READ any journal article or mass media piece about the development of COVID-19 vaccines and there is a common thread among them. They all refer to the development process with words or phrases such as “race”, “speeding up” or “breaking record times”.
For those keeping track of the process, these words make sense, given the unprecedented funding and scientific focus on the development of the vaccines through global partnerships such as the Coalition for Epidemic Preparedness Innovations and the efforts being made by pharmaceutical companies, academic institutions and other organisations. However, for lay members in the community, these words may trigger alarm.
Concerns about whether vaccine developers are skipping steps or trial phases to get to the finish line first, coupled with concerns about the level of due diligence being given to understanding the safety profile of any new vaccine are already starting to emerge on social media sites. These concerns have the potential to undermine trust, as well as the providers delivering it, leading to misunderstanding and misapprehension.
Currently, willingness to receive a future COVID-19 vaccine has been documented to be between 60% and 75% internationally (here and here). In Australia, intended vaccine acceptance appears to be fluctuating between 76% and 86%, depending on when the data were captured and the level of perceived risk and disease severity reported (here and here). However, “willingness to vaccinate”, does not always equate to actual uptake. In 2009, “willingness” to receive the H1N1 pandemic vaccine was documented in the month prior to the vaccine release at 54%. In reality, out of the 21 million doses purchased, only 18.9% of the population actually received it. Low perceptions of personal risk coupled with beliefs that the situation did not warrant the need for vaccination and concerns about the development of the vaccine were all factors given for non-acceptance.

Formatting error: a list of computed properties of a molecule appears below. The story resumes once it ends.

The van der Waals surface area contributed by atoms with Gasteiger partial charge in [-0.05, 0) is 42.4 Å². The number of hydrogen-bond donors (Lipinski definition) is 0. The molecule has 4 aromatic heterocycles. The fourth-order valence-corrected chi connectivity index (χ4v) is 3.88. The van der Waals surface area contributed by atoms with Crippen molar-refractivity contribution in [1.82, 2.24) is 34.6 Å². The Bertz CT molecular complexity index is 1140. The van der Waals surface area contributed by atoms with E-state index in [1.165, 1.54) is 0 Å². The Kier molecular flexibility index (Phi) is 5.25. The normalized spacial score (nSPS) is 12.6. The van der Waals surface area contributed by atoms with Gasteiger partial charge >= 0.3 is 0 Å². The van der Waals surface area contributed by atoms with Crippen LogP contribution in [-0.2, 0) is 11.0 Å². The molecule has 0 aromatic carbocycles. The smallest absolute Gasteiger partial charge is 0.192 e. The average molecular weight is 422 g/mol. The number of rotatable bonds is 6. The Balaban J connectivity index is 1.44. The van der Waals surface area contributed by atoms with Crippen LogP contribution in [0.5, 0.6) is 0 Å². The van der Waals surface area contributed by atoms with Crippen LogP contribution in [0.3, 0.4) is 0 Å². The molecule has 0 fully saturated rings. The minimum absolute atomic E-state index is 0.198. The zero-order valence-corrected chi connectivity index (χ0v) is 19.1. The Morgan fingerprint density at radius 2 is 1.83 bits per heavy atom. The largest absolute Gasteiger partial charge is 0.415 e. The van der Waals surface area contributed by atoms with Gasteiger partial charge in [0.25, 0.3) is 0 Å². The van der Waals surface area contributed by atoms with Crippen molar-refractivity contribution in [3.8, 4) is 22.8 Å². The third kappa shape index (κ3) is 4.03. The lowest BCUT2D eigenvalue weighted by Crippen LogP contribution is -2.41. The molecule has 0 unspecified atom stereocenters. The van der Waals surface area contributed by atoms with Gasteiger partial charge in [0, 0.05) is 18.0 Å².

To optimise vaccine coverage, suggestions of making a future COVID-19 vaccine mandatory have already been put forward. While vaccines mandates play a role in some settings, it is premature to be talking about their introduction at this stage. Theoretically, a mandatory model ensures a definite level of vaccination since it removes the variability of personal attitudes and other behaviour barriers. In a health care or aged care setting, where there is the possibility of occupational risk and need to protect vulnerable patients and residents, the use of a COVID-19 vaccine requirement or mandates may be a strategy considered. However, in the community setting, we need to first focus on reaching the required levels of coverage through other means. The key is to understand how to prepare the target population, activate and engage them. To effectively engage with communities and support adoption of a future COVID-19, we need to ensure that we understand their needs, concerns and most importantly deal with issues around access, awareness and acceptability.